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Be cautious: These Android apps are installing malware, stealing your data


Android apps

According to cloud cybersecurity firm Zscaler, over 90 different Android apps available on Google Play have been found to contain malware. These dangerous apps, collectively installed more than 5.5 million times, usually present themselves as PDF or QR code readers. In reality, they contain banking malware that stealthily collects your data once you install the malware-laden app update.

This payload then displays fake banking login pages on your device, which can be used to steal your financial credentials and potentially gain access to your bank accounts.

    Two examples of malware-infected apps found by Zscaler are "PDF Reader & File Manager" by a developer named TSARKA Watchfaces and "QR Reader & File Manager" by a developer named Risovanul. These two apps collectively received over 70,000 downloads but have now been removed from the Play Store. However, these apps still pose a security threat to anyone who has previously downloaded them.

    Notably, these two apps included some suspicious warning signs indicating they were not legitimate. Firstly, the developer names for both apps are neither recognizable nor logical. Additionally, they do not offer professional support emails linked to a web domain matching the developer's name. Instead, both apps use free Gmail accounts with irregular prefixes.

    According to Zscaler, most other malware-infected apps on Google Play fall under the "tools" category, while many other dangerous apps are disguised as "personalization" or photography apps. While Zscaler focused on Anatsa in its analysis, it identified several malware families distributed through the Google Play Store, including Joker, Adware, Facestealer, and Coper.

    "Although their smallest [malware family distribution] shares are 2% and 1% (respectively), Antasa and Coper are very well-known and highly impactful banking trojan malware families. Last year, we saw several instances of Coper banking malware in the Google Play Store," Zscaler says.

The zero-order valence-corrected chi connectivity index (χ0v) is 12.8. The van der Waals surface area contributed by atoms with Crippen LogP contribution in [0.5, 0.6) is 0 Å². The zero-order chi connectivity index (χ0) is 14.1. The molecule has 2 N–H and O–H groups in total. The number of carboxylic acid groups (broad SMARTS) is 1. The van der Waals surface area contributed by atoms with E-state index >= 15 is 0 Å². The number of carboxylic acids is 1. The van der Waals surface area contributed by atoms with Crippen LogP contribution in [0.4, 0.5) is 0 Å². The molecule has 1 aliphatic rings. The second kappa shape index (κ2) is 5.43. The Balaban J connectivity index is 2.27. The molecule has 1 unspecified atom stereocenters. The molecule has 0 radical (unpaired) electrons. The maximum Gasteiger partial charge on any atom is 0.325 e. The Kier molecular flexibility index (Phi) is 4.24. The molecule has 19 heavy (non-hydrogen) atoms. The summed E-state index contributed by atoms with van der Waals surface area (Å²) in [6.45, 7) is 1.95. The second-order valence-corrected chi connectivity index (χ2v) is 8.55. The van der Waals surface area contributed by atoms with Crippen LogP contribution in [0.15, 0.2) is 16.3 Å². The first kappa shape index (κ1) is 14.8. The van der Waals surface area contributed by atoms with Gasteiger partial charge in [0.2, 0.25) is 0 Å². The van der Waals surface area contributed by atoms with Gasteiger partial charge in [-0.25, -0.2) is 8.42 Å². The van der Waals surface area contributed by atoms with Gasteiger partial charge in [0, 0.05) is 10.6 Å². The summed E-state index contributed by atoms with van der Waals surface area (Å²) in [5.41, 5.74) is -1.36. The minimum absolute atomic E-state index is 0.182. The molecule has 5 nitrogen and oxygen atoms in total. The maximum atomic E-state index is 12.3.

Unfortunately, just because an app is on the Google Play Store or Apple's App Store does not mean it is safe to download and use. Recently in April, other types of banking trojan malware like "Brokewell" emerged, allowing attackers full access and remote takeover of victims' devices. Android malware has been an ongoing threat for years, and Anatsa malware was also detected earlier this year and in 2022.

    Common Malware-Infected Apps

    The infected apps identified by Zscaler often present themselves as seemingly harmless PDF readers or QR code readers. Users download these apps expecting utility but instead install a payload of banking malware.

    Examples of Infected Apps

    Two prime examples of these infected apps are "PDF Reader & File Manager" by a developer named TSARKA Watchfaces and "QR Reader & File Manager" by Risovanul. These apps received over 70,000 downloads before being removed from the Play Store, but they remain a threat to users who installed them before their removal.

    Impact on Users

    Once installed, these malicious apps can steal sensitive data and financial credentials. They can display fake banking login pages, tricking users into entering their information, which is then sent to the attackers. This can lead to significant financial loss and identity theft.